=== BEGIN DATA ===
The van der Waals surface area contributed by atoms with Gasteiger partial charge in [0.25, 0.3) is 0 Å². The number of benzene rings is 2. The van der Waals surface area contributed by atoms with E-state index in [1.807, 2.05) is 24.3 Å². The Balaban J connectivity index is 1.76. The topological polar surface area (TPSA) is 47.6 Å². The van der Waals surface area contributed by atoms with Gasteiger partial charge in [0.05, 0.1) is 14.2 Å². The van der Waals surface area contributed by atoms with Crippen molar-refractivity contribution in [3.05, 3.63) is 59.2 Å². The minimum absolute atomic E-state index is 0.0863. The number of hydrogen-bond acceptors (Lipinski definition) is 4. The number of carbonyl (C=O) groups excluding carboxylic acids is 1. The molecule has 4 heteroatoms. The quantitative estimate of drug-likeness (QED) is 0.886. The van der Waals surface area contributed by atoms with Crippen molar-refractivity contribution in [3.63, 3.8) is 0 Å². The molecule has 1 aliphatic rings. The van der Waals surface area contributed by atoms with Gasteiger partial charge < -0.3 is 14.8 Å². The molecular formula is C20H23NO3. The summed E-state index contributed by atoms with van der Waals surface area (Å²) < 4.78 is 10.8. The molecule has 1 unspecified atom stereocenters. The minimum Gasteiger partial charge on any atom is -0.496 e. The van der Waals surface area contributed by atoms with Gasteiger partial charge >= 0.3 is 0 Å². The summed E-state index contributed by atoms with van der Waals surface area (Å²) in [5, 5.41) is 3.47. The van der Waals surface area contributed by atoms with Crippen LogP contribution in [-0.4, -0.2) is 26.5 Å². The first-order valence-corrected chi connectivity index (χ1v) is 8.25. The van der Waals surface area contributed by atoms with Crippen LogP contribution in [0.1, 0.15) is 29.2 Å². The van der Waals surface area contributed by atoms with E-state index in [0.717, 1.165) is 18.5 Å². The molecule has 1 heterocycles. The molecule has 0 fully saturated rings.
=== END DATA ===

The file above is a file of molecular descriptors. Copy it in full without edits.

The van der Waals surface area contributed by atoms with Gasteiger partial charge in [0.25, 0.3) is 0 Å². The number of benzene rings is 2. The van der Waals surface area contributed by atoms with E-state index in [1.807, 2.05) is 24.3 Å². The Balaban J connectivity index is 1.76. The topological polar surface area (TPSA) is 47.6 Å². The van der Waals surface area contributed by atoms with Gasteiger partial charge in [0.05, 0.1) is 14.2 Å². The van der Waals surface area contributed by atoms with Crippen molar-refractivity contribution in [3.05, 3.63) is 59.2 Å². The minimum absolute atomic E-state index is 0.0863. The number of hydrogen-bond acceptors (Lipinski definition) is 4. The number of carbonyl (C=O) groups excluding carboxylic acids is 1. The molecule has 4 heteroatoms. The quantitative estimate of drug-likeness (QED) is 0.886. The van der Waals surface area contributed by atoms with Crippen molar-refractivity contribution in [3.63, 3.8) is 0 Å². The molecule has 1 aliphatic rings. The van der Waals surface area contributed by atoms with Gasteiger partial charge < -0.3 is 14.8 Å². The molecular formula is C20H23NO3. The summed E-state index contributed by atoms with van der Waals surface area (Å²) < 4.78 is 10.8. The molecule has 1 unspecified atom stereocenters. The minimum Gasteiger partial charge on any atom is -0.496 e. The van der Waals surface area contributed by atoms with Gasteiger partial charge >= 0.3 is 0 Å². The summed E-state index contributed by atoms with van der Waals surface area (Å²) in [5, 5.41) is 3.47. The van der Waals surface area contributed by atoms with Crippen LogP contribution in [-0.4, -0.2) is 26.5 Å². The first-order valence-corrected chi connectivity index (χ1v) is 8.25. The van der Waals surface area contributed by atoms with Crippen LogP contribution in [0.1, 0.15) is 29.2 Å². The van der Waals surface area contributed by atoms with E-state index in [0.717, 1.165) is 18.5 Å². The molecule has 1 heterocycles. The molecule has 0 fully saturated rings.